1. Overtaking on Roundabouts – Do not try to overtake a cyclist on a roundabout by going around the left side of them (unless they are clearly indicating that they are not leaving at this exit) because this will prevent the cyclist from leaving the roundabout properly. It will annoy both the cyclist and the other drivers behind; they will now have to cope with a flustered cyclist who may cut up other cars in a desperate attempt to get off at their exit.
  1. Left Turns at at Roundabouts – Never overtake a cyclist just before a left turn so you have to cut in front to make the turn. If see a cyclist on your approach to a left turn reduce your speed and let the cyclist make the turning.
  1. Country Lanes – Be mindful of cyclists whilst driving on country lanes. These lanes have twist and turns that can easily conceal a cyclist.
  1. Driving at Night – Although cyclist should have lights turned on at night and at dusk not all of them do so. It is also possible for their lights to be drowned out by the much more powerful lights of cars and other vehicles.
  1. In Windy Weather – Strong winds can make it difficult for cyclists to keep going in a straight line so always leave them more space when overtaking them.
  1. Park considerately – Always look for cyclists before opening a car door.
  1. Use dipped headlights – Cyclists report that car headlights are becoming brighter. The increased glare results in temporarily blindness.
  1. Give cyclists space – at least half a car’s width – and never force past them. Be patient – a few seconds for a cyclist hardly affects your total journey time.
  1. Expect speed from bikes – Remember a bike is a vehicle.

 What Motorists Would Like Cyclists To Know:

  1. Motorists get upset if cyclists ride without lights at night, ignore red traffic lights or hop on and off the pavement.
  2. Motorists usually travel faster than cyclists and may have less time to take account of hazards.
  1. Motorists may not always see cyclists.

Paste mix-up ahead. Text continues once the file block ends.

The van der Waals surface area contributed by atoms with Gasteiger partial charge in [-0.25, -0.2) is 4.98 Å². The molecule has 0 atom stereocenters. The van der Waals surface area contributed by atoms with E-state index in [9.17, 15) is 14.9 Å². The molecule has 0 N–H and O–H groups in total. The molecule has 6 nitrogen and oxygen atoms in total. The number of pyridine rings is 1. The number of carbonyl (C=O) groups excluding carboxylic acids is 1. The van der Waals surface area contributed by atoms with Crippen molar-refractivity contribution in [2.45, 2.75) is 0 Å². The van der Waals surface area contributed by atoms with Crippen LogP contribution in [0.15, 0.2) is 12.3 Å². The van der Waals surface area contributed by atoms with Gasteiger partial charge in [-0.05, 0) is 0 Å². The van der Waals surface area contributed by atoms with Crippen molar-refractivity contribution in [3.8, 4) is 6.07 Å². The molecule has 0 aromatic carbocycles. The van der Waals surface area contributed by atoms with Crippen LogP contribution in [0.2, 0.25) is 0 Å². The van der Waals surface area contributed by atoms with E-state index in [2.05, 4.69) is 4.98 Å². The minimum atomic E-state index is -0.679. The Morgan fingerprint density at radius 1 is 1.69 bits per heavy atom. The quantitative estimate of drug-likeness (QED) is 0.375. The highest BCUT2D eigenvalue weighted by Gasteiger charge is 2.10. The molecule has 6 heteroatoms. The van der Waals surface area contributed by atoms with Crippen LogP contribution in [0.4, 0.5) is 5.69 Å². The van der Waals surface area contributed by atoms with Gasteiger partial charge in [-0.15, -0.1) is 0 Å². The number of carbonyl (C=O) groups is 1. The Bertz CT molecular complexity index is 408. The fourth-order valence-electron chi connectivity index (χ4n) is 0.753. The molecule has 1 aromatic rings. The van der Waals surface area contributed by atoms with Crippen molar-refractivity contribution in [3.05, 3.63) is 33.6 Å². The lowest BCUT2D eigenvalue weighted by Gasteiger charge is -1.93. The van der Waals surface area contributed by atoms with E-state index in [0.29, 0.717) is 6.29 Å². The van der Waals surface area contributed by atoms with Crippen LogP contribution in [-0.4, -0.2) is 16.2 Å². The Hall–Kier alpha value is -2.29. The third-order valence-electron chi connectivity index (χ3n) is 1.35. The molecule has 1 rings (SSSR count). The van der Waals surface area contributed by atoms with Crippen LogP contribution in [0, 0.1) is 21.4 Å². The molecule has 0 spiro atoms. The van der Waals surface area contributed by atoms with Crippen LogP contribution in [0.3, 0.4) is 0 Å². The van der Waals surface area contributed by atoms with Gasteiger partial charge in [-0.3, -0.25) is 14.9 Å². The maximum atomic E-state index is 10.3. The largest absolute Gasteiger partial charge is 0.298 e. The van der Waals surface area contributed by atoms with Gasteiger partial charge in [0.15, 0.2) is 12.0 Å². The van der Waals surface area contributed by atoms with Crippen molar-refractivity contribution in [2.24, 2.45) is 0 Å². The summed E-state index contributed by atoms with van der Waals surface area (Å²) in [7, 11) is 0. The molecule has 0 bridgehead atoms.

1. Motorists are made uneasy when cyclists seem hesitant, move out suddenly or wobble around potholes.
  1. Motorists can feel delayed by cyclist.
  1. Motorists don’t always understand that some road surfaces, junctions or traffic conditions cause problems for cyclists.

  What Cyclists Can Do:

  1. Follow the Highway Code.
  1. Don’t jump red lights.
  1. Ride on pavements (unless they are shared paths).
  1. Ride the wrong way in one-way streets (unless signs say that cyclists are permitted to do so).
  1. Ride across pedestrian crossings.
  1. Think ahead.
  1. Anticipate drivers’ actions.
  1. Catch their eye.
  1. Be visible. Ride well clear of the kerb, wear bright clothing, and always use lights after dark or in poor day-time visibility.
  1. Show drivers what you plan to do. Always look and signal before you start, stop or turn. Ride a straight line past parked cars rather than dodge between them.
  1. Move over, when it’s safe and convenient. Two-abreast is often OK, but try not to hold up other traffic.
  1. Ride positively and decisively. It helps motorists to understand what you plan to do.

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I confirm I have read the fact sheet ‘Drivers And Cyclists’

Signed…………………………………………………………… … Date……………………………………………….

Name of Driver………………………………………………… Vehicle Reg…………………………………….